TOKYO Sunlight filters through the windows of apartment 201 in a small green building on the outskirts of Tokyo, Japan. Outside, blue skies and the first hint of cherry blossoms signal the beginning of spring. Inside, the small two-room apartment is immaculately clean with minimal furnishings. The only ornament is a small stuffed bear wearing a Giants outfit. Like most Japanese, Hironobu and Mitsuko Honda are baseball fans.
Hironobu is a tall, thin man in his early 60s. Mitsuko is a small woman, her graying hair pulled back in a bun and secured by a wide headband. As Mitsuko bustles about the kitchen preparing tea, Hironobu provides mats for each guest as they take their seats on the floor in traditional Japanese fashion.
Just a few months before the Hondas' lives were radically different. They were two of Tokyo's 4,000-plus homeless people.
"They were living on the street with only 20 yen ($0.20) in their pocket," says missionary Wendy Hoshizaki, a New Jersey native.
After Hironobu lost his job at a cleaning company in July 2009, the couple lived on the streets of Tokyo for weeks. Every night they faced the challenge of finding a safe place to sleep. Every day they worried about where to get their next meal. Hironobu was so distraught he talked of jumping in front of a train.
Suicide and depression cost Japan's economy nearly $32 billion in treatment fees and lost income in 2009, the government reported. It is the first time the government has released such figures. The numbers, though, don't begin to grasp the hopelessness Hironobu felt with no job and no prospects for work.
To Hironobu, along with more than 26,000 other Japanese who committed suicide in 2009, death seemed the best way out of an unbearable situation.
To Mitsuko, though, the very idea of suicide upset her so much that even the sounds of the nearby trains terrified her.
"I kept thinking about how my body would look if it was run over by a train," Mitsuko recalls. "It made me shudder and I couldn't bear the thoughts."
Stubbornly, the Hondas pressed on, mingling with the crowds of Japanese businessmen by day and avoiding the throngs of young people that swarm Tokyo's streets at night. Because of the agony Mitsuko felt at the sounds of the trains, the couple moved to Yoyogi Park and joined the extensive homeless community there. Mitsuko liked it because it was quiet; there were no train stations nearby. Life remained difficult, though, and the nights were still very dark.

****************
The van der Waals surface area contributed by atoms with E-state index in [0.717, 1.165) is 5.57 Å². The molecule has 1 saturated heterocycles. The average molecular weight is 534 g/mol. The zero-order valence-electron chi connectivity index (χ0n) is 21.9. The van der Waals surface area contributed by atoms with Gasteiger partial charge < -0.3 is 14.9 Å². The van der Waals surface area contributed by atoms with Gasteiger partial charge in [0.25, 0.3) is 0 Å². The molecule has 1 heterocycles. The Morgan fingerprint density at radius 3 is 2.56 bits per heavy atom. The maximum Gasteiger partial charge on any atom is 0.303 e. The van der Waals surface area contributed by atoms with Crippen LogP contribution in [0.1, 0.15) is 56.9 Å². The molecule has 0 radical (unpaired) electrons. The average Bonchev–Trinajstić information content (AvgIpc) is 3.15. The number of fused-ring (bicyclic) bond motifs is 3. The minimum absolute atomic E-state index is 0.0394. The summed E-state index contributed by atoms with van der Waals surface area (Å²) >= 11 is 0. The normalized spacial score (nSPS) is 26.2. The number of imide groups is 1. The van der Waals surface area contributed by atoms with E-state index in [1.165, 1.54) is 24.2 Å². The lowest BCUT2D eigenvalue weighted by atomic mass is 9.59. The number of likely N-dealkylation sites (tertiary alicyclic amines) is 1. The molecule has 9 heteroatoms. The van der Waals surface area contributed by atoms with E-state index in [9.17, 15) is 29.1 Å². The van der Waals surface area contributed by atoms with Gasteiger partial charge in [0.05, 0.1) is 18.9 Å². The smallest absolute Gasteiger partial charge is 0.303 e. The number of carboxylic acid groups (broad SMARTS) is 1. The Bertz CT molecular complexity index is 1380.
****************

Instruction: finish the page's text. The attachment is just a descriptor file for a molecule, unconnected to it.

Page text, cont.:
"I had a small flashlight that gave me just enough light to see," Hironobu says. "I kept it with me all the time."
The Hondas still had little protection from the weather and very little to eat. As they settled into life in Yoyogi, however, another homeless person told them about a food distribution by a group of Christians.
"We hadn't eaten in three days, and we were getting hungry," Mitsuko says. "We heard there were only 70 meals, so we rushed over to make sure we got a number."
At the food distribution, the Hondas realized there was something different about this ministry. There, they heard about Jesus for the first time.
Two days later, a typhoon hit Japan. The wind and rain from the typhoon made conditions in the park even more difficult. Many of the makeshift shelters were damaged. The Hondas still hadn't eaten properly, and Mitsuko collapsed from exhaustion and lack of food. A worker from another agency helped Hironobu get his wife into a local hospital. A few days later, Hironobu called IMB missionary Mark Hoshizaki, Wendy's husband. Hoshizaki and IMB missionary Josh Park visited the hospital the next day.
When Mitsuko was released from the hospital, the couple moved to government housing in Tokyo. About a month later, Hironobu found work. They contacted the Hoshizakis again and began meeting with them. Within a few weeks, the Hondas prayed to receive Christ.
"If they hadn't met us, we probably would have been dead," Mitsuko says. "They changed the direction of our life."
Today, the days of homelessness are fading into memory. The Hondas live in their own modest apartment on the outskirts of the city. A small quiet park is within walking distance. As they lunch beneath the cherry blossoms, they talk of their new life in Christ.
"Now the Word of God is my flashlight," Hironobu says. "The Light is always pointing us to the place we should go."
The Hondas also want to help others in similar situations but believe it involves more than simply providing food. They recognize that most Japanese have never heard of Jesus and don't believe in eternal life. God has given them a unique opportunity to share the reality of eternal life with the homeless, Hironobu says.
"We've been there," he says. "We've experienced it. We understand the mindset and attitudes."
Mitsuko sees their experience as fitting into God's plan not just for them but also for the Japanese people as a whole.
"He has a purpose in everything," Mitsuko says. "He is getting us ready for the next step. We just keep asking, 'What's next? What's next?'"